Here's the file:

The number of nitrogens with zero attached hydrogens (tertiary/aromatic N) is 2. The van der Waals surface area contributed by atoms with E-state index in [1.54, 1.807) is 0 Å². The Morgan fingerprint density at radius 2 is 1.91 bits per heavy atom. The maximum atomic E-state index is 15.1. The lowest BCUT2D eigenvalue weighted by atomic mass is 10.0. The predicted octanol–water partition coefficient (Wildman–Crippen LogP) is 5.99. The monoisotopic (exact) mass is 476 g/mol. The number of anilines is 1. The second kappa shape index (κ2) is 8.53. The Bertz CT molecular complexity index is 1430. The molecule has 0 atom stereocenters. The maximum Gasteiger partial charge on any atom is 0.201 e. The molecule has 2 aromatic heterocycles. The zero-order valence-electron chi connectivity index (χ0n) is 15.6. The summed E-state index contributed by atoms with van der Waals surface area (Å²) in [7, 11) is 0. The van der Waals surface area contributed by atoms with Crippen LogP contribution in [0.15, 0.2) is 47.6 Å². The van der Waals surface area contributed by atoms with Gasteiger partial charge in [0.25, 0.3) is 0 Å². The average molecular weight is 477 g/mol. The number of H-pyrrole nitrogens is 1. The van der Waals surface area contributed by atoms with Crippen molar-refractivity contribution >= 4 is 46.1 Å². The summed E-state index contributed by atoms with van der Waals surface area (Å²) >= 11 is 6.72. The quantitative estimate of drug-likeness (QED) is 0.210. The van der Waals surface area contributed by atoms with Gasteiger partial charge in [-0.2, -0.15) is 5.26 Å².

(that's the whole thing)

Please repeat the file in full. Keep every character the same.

The number of nitrogens with zero attached hydrogens (tertiary/aromatic N) is 2. The van der Waals surface area contributed by atoms with E-state index in [1.54, 1.807) is 0 Å². The Morgan fingerprint density at radius 2 is 1.91 bits per heavy atom. The maximum atomic E-state index is 15.1. The lowest BCUT2D eigenvalue weighted by atomic mass is 10.0. The predicted octanol–water partition coefficient (Wildman–Crippen LogP) is 5.99. The monoisotopic (exact) mass is 476 g/mol. The number of anilines is 1. The second kappa shape index (κ2) is 8.53. The Bertz CT molecular complexity index is 1430. The molecule has 0 atom stereocenters. The maximum Gasteiger partial charge on any atom is 0.201 e. The molecule has 2 aromatic heterocycles. The zero-order valence-electron chi connectivity index (χ0n) is 15.6. The summed E-state index contributed by atoms with van der Waals surface area (Å²) in [7, 11) is 0. The van der Waals surface area contributed by atoms with Crippen LogP contribution in [0.15, 0.2) is 47.6 Å². The van der Waals surface area contributed by atoms with Gasteiger partial charge in [0.25, 0.3) is 0 Å². The average molecular weight is 477 g/mol. The number of H-pyrrole nitrogens is 1. The van der Waals surface area contributed by atoms with Crippen molar-refractivity contribution >= 4 is 46.1 Å². The summed E-state index contributed by atoms with van der Waals surface area (Å²) >= 11 is 6.72. The quantitative estimate of drug-likeness (QED) is 0.210. The van der Waals surface area contributed by atoms with Gasteiger partial charge in [-0.2, -0.15) is 5.26 Å².